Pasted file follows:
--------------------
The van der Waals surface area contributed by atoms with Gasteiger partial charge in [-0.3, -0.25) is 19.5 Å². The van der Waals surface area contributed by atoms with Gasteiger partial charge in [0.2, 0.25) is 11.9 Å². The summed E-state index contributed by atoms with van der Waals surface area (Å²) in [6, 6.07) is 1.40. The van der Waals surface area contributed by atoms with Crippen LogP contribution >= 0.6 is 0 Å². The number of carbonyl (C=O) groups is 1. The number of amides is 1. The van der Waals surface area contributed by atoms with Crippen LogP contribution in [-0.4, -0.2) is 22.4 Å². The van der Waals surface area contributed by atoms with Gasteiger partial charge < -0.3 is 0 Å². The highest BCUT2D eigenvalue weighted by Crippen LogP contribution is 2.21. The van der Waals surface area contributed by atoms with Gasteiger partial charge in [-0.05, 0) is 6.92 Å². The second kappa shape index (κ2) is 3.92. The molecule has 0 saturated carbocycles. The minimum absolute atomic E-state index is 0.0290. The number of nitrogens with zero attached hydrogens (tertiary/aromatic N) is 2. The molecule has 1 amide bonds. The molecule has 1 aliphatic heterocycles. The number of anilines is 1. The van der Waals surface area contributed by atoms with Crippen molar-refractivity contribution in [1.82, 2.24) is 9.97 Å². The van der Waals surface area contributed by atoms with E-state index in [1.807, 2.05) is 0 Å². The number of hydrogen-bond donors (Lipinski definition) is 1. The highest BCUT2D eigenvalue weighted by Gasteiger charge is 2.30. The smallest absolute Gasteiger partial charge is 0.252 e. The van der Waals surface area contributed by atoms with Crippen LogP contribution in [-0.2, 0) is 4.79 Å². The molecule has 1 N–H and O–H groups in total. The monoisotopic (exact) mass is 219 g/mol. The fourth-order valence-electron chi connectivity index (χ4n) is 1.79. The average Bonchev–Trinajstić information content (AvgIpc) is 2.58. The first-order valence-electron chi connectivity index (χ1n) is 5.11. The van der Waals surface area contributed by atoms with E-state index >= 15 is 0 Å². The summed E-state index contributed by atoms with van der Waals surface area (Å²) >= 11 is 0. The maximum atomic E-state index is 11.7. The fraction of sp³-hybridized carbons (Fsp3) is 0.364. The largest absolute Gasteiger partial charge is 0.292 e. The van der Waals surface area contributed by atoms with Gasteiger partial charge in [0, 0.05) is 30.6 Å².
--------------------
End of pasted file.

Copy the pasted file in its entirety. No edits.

The van der Waals surface area contributed by atoms with Gasteiger partial charge in [-0.3, -0.25) is 19.5 Å². The van der Waals surface area contributed by atoms with Gasteiger partial charge in [0.2, 0.25) is 11.9 Å². The summed E-state index contributed by atoms with van der Waals surface area (Å²) in [6, 6.07) is 1.40. The van der Waals surface area contributed by atoms with Crippen LogP contribution >= 0.6 is 0 Å². The number of carbonyl (C=O) groups is 1. The number of amides is 1. The van der Waals surface area contributed by atoms with Crippen LogP contribution in [-0.4, -0.2) is 22.4 Å². The van der Waals surface area contributed by atoms with Gasteiger partial charge < -0.3 is 0 Å². The highest BCUT2D eigenvalue weighted by Crippen LogP contribution is 2.21. The van der Waals surface area contributed by atoms with Gasteiger partial charge in [-0.05, 0) is 6.92 Å². The second kappa shape index (κ2) is 3.92. The molecule has 0 saturated carbocycles. The minimum absolute atomic E-state index is 0.0290. The number of nitrogens with zero attached hydrogens (tertiary/aromatic N) is 2. The molecule has 1 amide bonds. The molecule has 1 aliphatic heterocycles. The number of anilines is 1. The van der Waals surface area contributed by atoms with Crippen molar-refractivity contribution in [1.82, 2.24) is 9.97 Å². The van der Waals surface area contributed by atoms with E-state index in [1.807, 2.05) is 0 Å². The number of hydrogen-bond donors (Lipinski definition) is 1. The highest BCUT2D eigenvalue weighted by Gasteiger charge is 2.30. The smallest absolute Gasteiger partial charge is 0.252 e. The van der Waals surface area contributed by atoms with Crippen LogP contribution in [-0.2, 0) is 4.79 Å². The molecule has 1 N–H and O–H groups in total. The monoisotopic (exact) mass is 219 g/mol. The fourth-order valence-electron chi connectivity index (χ4n) is 1.79. The average Bonchev–Trinajstić information content (AvgIpc) is 2.58. The first-order valence-electron chi connectivity index (χ1n) is 5.11. The van der Waals surface area contributed by atoms with E-state index >= 15 is 0 Å². The summed E-state index contributed by atoms with van der Waals surface area (Å²) >= 11 is 0. The maximum atomic E-state index is 11.7. The fraction of sp³-hybridized carbons (Fsp3) is 0.364. The largest absolute Gasteiger partial charge is 0.292 e. The van der Waals surface area contributed by atoms with Gasteiger partial charge in [0, 0.05) is 30.6 Å².